Wednesday, March 23, 2011

Protein's Effects on Gene Expression: Higher Protein Lower Carbohydrate Diet Spares Gylcogen, Lowers Insulin and Reduces Lipogenesis

High protein diets have become the "gold standard" within the fitness community. On the countless bodybuilding, fitness and weight loss related bulletin boards on the Internet, athletes, gymrats and even overweight house-wives report outstanding benefits of a higher than normal protein intake on weight gain and/or fat loss. French scientists (Stepien. 2011) have now taken a closer look at the mechanism behind these success stories and found a strong (epi)genetic component (for an introduction to epigenetics, I recommend listening to Dr Rouse's interview series on Carl Lenore's Super Human Radio).
 Figure 1: Effect of high protein diet on genes regulating lipogenesis [lipo = fat; genesis = production] in the liver (Stepien. 2011)
Stepien et al. fed 80 male winstar rats either a normal or a high protein (50% protein) diet for 1,3,6 or 14 days and evaluated the mRNA levels [indicators of how active these genes are] of genes "involved in carbohydrate and lipid metabolism", energy expenditure (EE) and substrate oxidation, as well as liver glycogen, plasma glucose and hormones. What they observed stands in line with the positive anecdotal evidence you will find if you google muscle gain or fat loss "success stories":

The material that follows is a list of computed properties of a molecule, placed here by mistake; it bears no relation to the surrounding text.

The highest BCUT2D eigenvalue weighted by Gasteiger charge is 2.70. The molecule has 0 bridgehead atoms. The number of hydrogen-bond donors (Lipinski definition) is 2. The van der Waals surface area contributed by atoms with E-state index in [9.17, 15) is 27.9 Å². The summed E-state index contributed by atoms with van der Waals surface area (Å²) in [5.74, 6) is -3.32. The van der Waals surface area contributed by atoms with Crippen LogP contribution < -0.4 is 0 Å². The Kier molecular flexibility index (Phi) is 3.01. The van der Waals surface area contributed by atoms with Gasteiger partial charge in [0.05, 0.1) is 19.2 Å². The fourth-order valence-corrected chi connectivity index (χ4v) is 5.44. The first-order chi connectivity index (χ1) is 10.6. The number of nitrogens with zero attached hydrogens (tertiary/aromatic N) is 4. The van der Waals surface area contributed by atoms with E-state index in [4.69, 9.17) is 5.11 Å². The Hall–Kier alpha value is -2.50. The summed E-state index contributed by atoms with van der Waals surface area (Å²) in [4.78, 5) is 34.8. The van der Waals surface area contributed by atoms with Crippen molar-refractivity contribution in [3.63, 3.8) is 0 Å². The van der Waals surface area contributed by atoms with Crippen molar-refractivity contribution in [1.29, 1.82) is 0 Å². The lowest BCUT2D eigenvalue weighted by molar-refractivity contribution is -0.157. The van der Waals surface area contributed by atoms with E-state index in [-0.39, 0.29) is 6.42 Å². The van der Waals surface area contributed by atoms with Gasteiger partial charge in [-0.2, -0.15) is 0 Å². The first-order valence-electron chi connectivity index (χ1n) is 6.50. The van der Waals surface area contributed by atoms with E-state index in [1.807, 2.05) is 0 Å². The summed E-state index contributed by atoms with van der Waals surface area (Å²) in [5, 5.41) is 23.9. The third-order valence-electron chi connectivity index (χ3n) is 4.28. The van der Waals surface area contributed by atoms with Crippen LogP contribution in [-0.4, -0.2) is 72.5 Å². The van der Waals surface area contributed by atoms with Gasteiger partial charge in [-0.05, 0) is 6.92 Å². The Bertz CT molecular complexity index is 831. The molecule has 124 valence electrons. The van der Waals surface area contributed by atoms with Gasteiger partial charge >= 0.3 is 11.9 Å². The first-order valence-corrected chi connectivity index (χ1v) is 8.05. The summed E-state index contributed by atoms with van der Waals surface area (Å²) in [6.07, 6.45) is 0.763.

In liver, HP feeding 1) decreased mRNA encoding glycolysis enzymes (GK, L-PK) and lipogenesis enzymes(ACC, FAS), 2) increased mRNA encoding gluconeogenesis enzymes (PEPCK), 3) first lowered, then restored mRNA encoding glycogen synthesis enzyme (GS), 4) did not change mRNA encoding b-oxidation enzymes (CPT1, ACOX1, bHAD).
So, interestingly, with the exception of the 1st day of the experiment (where the increase in protein intake resulted in a short-term increase in fat oxidation), fat oxidation was stable (cf. 4) The "fat burning" effect, which is often ascribed to high protein diets, thus is not existent - or let's say its not a direct one, but a result of the synergy of other genetic and metabolic adaptations and the calorie restriction all weight loss regimens have in common.
Figure 2: Postprandial macronutrient balance as assessed during a 4 h period after the intake of a calibrated meal consisting of 4 g of an adequate diet.  (Stepien. 2011)
Here is where the insulin lowering effect, the reduced hepatic glucose uptake and the reduction in lipogenesis (cf. fig. 1) come into play. Combined with an overall increase in postprandial energy expenditure (observed only under long term high protein feeding conditions, cf. fig 2, HP14) and a slight but significant increase in the percentage of fat (LOX, fig. 2) that is used to fuel these demands, these genetic and metabolic adaption (most prominently the lower insulin levels and the reduction in lipogenesis) are the most probable mechanisms to explain the reduced fat gains and increases in fat loss on high protein weight gain and weight loss diets, respectively.